Editorial Fashion Shoot: A Complete Gear List

Editorial Fashion Shoot: A Complete Gear List

I will soon be releasing a start-to-finish retouching tutorial video here at Fstoppers on my most recent fashion editorial photoshoot. But before I do, I wanted to start warming our readers up with a complete gear list. In this article, I share with you everything I used on my shoot, the breakdown of costs, and where to find all the gear and extras: from the Profoto Strobe all the way down to the gaffer tape.

There are so many elements that go into a photoshoot, whether it's shooting on-location or in-studio, every detail must be paid attention to. Hopefully this list is helpful and shares some insight to the planning of your next editorial fashion shoot.

Let's take a look!

Lighting Gear

Strobes - 2 x Profoto D1 Monolights - $1,616 each = $3,232

Main Light Modifier - Photek Softlighter 60" - $114.95

Fill Light - Westcott Apollo Mega Softbox - $169.90

Fill Cards - $160 aprox

The Profoto strobes are the most expensive item here, by a mile. I used the 1000 w/s heads. Other similar strobes like the Elinchrom Pro HD 1000 are great as well, that particular model is approximately $400 less than the Profoto. Both the Photek and Apollo softboxes are indirect lighting sources, meaning the light bounces into the back of the box and back out the front for an even light source. The fill cards are very simple items. I used 4' by 8' foam core boards. I tape two together to create a V-Flat that can stand on its own.

Lighting Support

Lighting Stands - 2 x Impact Turtle C-Stand - $144.95 each = $289.90

Boom Arm - Avenger D600 Mini Boom - $121

I highly recommend spending the extra $100 per strobe and investing in c-stands over regular light stands. When you are spending $1,000 plus on each strobe I just think that the extra $100 to ensure your light doesn't take a tumble. The Mini boom is used on the main light to help angle and position it with more control.

Backdrop Gear

Backdrop Stand - Backdrop Alley Studio Kit - $158.53

Background Paper - Savage Super White - $189.95

Gaffer Tape -  Rosco Gaffer Tape White - $18.95

There are a number of different ways to hang a backdrop, but the Backdrop Alley studio kit is a great mobile option. For the backdrop seamless paper, we went with a wider role, since we are shooting full length and movement for the editorial the wider 9 foot role was the way to go. You also have to remember to pack all the little things like gaffer tape. No tape, no shoot... or at least you will have to get very creative.

Camera Gear

Camera Body - Nikon D800 - $2,996.95

Camera Lens - Nikon 24-70 - $1,886.95

The D800 is my current camera of choice. The link here is actually to the newer D810 from Nikon. They are both amazing cameras, boasting a more than 36 megapixel sensor and a very impressive dynamic range. I usually try to shoot with longer focal lengths. The studio we shot in made it a little bit of a challenge. Shooting full length and capturing jumping and hair flipping meant needing to shoot a little bit wider. I was also very mindful of how wide I was shooting, staying between 50 and 70mm. But the 24-70mm and the 70-200mm lenses from Nikon are great. In studio they allow to shoot at a smaller Aperture, like f/11 or f/16 and still get great results.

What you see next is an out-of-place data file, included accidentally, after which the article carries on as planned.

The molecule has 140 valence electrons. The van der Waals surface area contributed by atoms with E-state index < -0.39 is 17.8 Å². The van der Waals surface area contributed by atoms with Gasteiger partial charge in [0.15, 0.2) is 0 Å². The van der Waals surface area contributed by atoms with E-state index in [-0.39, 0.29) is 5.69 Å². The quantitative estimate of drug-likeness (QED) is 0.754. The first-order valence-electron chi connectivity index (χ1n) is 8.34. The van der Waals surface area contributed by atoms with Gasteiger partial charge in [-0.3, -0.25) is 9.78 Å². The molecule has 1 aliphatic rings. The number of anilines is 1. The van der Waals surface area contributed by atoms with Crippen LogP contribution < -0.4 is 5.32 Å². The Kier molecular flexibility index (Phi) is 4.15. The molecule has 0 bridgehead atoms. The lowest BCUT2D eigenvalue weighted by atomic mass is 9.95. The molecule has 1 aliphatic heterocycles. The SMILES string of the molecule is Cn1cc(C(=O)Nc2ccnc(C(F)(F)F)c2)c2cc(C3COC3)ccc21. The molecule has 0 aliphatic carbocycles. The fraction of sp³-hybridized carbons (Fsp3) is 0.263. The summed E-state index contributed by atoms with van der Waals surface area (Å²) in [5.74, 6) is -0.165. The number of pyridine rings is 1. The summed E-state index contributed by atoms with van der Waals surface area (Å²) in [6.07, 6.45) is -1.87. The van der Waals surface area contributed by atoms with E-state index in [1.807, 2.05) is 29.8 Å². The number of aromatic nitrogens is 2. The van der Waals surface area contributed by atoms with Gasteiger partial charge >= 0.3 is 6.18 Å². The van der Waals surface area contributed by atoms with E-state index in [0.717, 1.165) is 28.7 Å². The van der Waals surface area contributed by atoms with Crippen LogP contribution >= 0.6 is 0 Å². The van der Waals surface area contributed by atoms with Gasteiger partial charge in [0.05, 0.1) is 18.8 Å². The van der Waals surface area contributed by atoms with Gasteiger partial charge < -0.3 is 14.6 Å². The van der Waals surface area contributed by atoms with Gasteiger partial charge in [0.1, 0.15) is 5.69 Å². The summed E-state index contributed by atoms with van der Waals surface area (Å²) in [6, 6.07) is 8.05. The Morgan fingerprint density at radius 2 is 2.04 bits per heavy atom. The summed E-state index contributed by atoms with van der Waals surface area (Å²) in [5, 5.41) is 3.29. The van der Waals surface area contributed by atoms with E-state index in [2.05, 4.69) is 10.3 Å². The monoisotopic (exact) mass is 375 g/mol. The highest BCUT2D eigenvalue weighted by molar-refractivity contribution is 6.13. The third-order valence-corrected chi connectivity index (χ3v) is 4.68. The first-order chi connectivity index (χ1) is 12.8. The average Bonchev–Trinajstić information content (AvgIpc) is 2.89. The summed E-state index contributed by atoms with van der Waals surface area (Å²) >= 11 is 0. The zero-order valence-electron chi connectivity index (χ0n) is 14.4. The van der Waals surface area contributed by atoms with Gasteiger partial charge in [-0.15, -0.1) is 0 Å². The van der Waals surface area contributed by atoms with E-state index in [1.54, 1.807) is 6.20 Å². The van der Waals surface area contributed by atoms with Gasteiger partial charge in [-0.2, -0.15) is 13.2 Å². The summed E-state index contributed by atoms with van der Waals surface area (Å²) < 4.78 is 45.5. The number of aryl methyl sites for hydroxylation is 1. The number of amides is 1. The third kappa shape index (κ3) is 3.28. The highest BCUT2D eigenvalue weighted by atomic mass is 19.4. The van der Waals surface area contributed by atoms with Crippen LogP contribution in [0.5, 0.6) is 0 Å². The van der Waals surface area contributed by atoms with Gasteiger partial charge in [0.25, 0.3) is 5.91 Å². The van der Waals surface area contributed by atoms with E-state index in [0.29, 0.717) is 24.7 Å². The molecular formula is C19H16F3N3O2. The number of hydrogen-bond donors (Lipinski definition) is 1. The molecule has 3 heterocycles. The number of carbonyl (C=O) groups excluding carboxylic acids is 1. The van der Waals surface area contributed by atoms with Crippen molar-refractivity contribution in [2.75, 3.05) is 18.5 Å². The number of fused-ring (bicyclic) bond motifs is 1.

Tethering Gear

Computer - Mac Book Pro 15" - $1,799

Tether/USB Extension - $6.99

Adobe Lightroom - $20 per month

In Camera Storage - 32 GB SanDisk SD Card

Tethering is not a necessary thing, but I'm a big proponent of it, whenever it is possible. Being able to have a large screen that everyone can see (model, MUA, editor, etc) is a huge advantage. Being able to create presets for your images is also an added bonus. Also, the security of knowing your files are already on your computer's hard drive is pretty nice. I still recommend having a SD or CF card in your camera while tethering. The cord can easily come out or Lightroom can crash; having the card in the camera means you have a backup source for your files to go to. I have had the personal experience of taking an amazing run of shots from a model, only to turn back to my computer and see I didn't get any of them. The SD card can save you that headache.

Misc

Fan - Blow-it Fan - $99.95

2 Radio Triggers - Pocket Wizard Plus III - $149 each = $298

or Profoto Air Sync Trigger - $230

I am very confident that there are small odds and ends that I am leaving off of here. With so many little and necessary items to have on set, it's inevitable that I'll leave something off. Part of this shoot was having movement throughout, so having a fan that can create movement in the hair was a must. The Blow-It fan is a great option that won't kill your wallet. Also being able to fire your strobes remotely is an absolute requisite here. I like the Pocket Wizard Plus IIIs but I also really like the Phottix Stratos triggers. This shoot in particular I used the Profoto Airy Sync, it allows you to change your power output on each strobe, which is a huge plus.

In Conclusion